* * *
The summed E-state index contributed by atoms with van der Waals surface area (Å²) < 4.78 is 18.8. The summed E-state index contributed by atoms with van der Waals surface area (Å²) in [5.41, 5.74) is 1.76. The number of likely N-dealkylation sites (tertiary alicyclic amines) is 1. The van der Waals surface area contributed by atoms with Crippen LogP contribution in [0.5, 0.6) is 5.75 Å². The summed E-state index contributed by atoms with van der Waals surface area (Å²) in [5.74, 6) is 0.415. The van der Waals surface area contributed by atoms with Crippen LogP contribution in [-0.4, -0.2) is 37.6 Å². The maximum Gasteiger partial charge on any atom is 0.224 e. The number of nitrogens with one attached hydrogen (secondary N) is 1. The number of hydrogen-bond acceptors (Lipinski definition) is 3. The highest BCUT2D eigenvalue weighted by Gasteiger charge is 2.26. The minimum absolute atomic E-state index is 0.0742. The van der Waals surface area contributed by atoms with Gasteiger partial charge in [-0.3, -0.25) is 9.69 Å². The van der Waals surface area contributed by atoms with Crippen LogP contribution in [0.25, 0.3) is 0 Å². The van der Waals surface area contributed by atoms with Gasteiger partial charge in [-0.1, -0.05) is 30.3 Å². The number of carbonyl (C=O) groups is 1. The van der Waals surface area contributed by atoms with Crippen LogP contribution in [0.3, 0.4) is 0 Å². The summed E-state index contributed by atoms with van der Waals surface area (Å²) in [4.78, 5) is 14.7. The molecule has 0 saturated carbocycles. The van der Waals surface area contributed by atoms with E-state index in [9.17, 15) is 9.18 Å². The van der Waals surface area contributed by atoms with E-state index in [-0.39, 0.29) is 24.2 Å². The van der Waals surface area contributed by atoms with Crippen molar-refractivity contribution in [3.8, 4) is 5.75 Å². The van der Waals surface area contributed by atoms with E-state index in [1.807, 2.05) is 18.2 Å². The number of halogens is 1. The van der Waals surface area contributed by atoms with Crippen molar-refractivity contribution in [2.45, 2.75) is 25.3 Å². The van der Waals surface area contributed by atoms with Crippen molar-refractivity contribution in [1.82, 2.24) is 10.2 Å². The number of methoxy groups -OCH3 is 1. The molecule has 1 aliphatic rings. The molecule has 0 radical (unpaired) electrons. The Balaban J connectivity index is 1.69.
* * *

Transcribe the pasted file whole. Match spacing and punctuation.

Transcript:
The summed E-state index contributed by atoms with van der Waals surface area (Å²) < 4.78 is 18.8. The summed E-state index contributed by atoms with van der Waals surface area (Å²) in [5.41, 5.74) is 1.76. The number of likely N-dealkylation sites (tertiary alicyclic amines) is 1. The van der Waals surface area contributed by atoms with Crippen LogP contribution in [0.5, 0.6) is 5.75 Å². The summed E-state index contributed by atoms with van der Waals surface area (Å²) in [5.74, 6) is 0.415. The van der Waals surface area contributed by atoms with Crippen LogP contribution in [-0.4, -0.2) is 37.6 Å². The maximum Gasteiger partial charge on any atom is 0.224 e. The number of nitrogens with one attached hydrogen (secondary N) is 1. The number of hydrogen-bond acceptors (Lipinski definition) is 3. The highest BCUT2D eigenvalue weighted by Gasteiger charge is 2.26. The minimum absolute atomic E-state index is 0.0742. The van der Waals surface area contributed by atoms with Gasteiger partial charge in [-0.3, -0.25) is 9.69 Å². The van der Waals surface area contributed by atoms with Crippen LogP contribution in [0.25, 0.3) is 0 Å². The van der Waals surface area contributed by atoms with Gasteiger partial charge in [-0.1, -0.05) is 30.3 Å². The number of carbonyl (C=O) groups is 1. The van der Waals surface area contributed by atoms with Crippen LogP contribution in [0.3, 0.4) is 0 Å². The summed E-state index contributed by atoms with van der Waals surface area (Å²) in [4.78, 5) is 14.7. The molecule has 0 saturated carbocycles. The van der Waals surface area contributed by atoms with E-state index in [9.17, 15) is 9.18 Å². The van der Waals surface area contributed by atoms with E-state index in [-0.39, 0.29) is 24.2 Å². The van der Waals surface area contributed by atoms with Crippen molar-refractivity contribution in [3.8, 4) is 5.75 Å². The van der Waals surface area contributed by atoms with E-state index in [1.807, 2.05) is 18.2 Å². The number of halogens is 1. The van der Waals surface area contributed by atoms with Crippen molar-refractivity contribution in [2.45, 2.75) is 25.3 Å². The van der Waals surface area contributed by atoms with Crippen molar-refractivity contribution in [1.82, 2.24) is 10.2 Å². The number of methoxy groups -OCH3 is 1. The molecule has 1 aliphatic rings. The molecule has 0 radical (unpaired) electrons. The Balaban J connectivity index is 1.69.